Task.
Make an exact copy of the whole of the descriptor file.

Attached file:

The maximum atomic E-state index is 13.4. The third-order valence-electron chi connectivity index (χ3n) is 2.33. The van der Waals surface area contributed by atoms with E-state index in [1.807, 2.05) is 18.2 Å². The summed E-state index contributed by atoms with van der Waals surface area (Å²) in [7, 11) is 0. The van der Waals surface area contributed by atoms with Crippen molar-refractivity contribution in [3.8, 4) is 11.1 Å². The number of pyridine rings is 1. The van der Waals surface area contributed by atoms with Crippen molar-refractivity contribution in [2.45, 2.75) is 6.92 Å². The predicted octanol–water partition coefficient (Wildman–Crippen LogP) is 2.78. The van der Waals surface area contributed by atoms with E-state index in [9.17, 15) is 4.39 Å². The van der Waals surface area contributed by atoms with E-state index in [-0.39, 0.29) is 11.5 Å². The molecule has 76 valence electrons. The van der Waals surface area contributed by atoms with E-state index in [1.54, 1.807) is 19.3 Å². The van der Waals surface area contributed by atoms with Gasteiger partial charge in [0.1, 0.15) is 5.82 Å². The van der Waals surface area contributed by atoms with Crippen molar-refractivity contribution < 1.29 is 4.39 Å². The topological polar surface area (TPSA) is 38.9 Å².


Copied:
The maximum atomic E-state index is 13.4. The third-order valence-electron chi connectivity index (χ3n) is 2.33. The van der Waals surface area contributed by atoms with E-state index in [1.807, 2.05) is 18.2 Å². The summed E-state index contributed by atoms with van der Waals surface area (Å²) in [7, 11) is 0. The van der Waals surface area contributed by atoms with Crippen molar-refractivity contribution in [3.8, 4) is 11.1 Å². The number of pyridine rings is 1. The van der Waals surface area contributed by atoms with Crippen molar-refractivity contribution in [2.45, 2.75) is 6.92 Å². The predicted octanol–water partition coefficient (Wildman–Crippen LogP) is 2.78. The van der Waals surface area contributed by atoms with E-state index in [9.17, 15) is 4.39 Å². The van der Waals surface area contributed by atoms with E-state index in [-0.39, 0.29) is 11.5 Å². The molecule has 76 valence electrons. The van der Waals surface area contributed by atoms with E-state index in [1.54, 1.807) is 19.3 Å². The van der Waals surface area contributed by atoms with Gasteiger partial charge in [0.1, 0.15) is 5.82 Å². The van der Waals surface area contributed by atoms with Crippen molar-refractivity contribution < 1.29 is 4.39 Å². The topological polar surface area (TPSA) is 38.9 Å².